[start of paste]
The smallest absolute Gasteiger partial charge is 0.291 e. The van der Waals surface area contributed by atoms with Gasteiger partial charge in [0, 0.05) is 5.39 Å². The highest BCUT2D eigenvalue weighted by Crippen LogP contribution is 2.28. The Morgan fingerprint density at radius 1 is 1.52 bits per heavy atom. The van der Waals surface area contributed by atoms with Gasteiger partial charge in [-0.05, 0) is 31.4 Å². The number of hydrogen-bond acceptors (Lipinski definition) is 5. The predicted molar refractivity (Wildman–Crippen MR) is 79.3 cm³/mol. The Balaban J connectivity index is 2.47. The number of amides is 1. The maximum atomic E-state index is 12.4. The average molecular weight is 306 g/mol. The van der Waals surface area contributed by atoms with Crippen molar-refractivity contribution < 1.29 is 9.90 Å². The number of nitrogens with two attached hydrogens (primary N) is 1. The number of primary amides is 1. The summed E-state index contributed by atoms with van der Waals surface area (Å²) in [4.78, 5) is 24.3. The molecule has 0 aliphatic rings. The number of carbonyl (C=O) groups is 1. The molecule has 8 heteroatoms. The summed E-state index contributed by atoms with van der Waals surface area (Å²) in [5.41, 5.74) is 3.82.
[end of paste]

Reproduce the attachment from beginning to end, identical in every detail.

The smallest absolute Gasteiger partial charge is 0.291 e. The van der Waals surface area contributed by atoms with Gasteiger partial charge in [0, 0.05) is 5.39 Å². The highest BCUT2D eigenvalue weighted by Crippen LogP contribution is 2.28. The Morgan fingerprint density at radius 1 is 1.52 bits per heavy atom. The van der Waals surface area contributed by atoms with Gasteiger partial charge in [-0.05, 0) is 31.4 Å². The number of hydrogen-bond acceptors (Lipinski definition) is 5. The predicted molar refractivity (Wildman–Crippen MR) is 79.3 cm³/mol. The Balaban J connectivity index is 2.47. The number of amides is 1. The maximum atomic E-state index is 12.4. The average molecular weight is 306 g/mol. The van der Waals surface area contributed by atoms with Crippen molar-refractivity contribution < 1.29 is 9.90 Å². The number of nitrogens with two attached hydrogens (primary N) is 1. The number of primary amides is 1. The summed E-state index contributed by atoms with van der Waals surface area (Å²) in [4.78, 5) is 24.3. The molecule has 0 aliphatic rings. The number of carbonyl (C=O) groups is 1. The molecule has 8 heteroatoms. The summed E-state index contributed by atoms with van der Waals surface area (Å²) in [5.41, 5.74) is 3.82.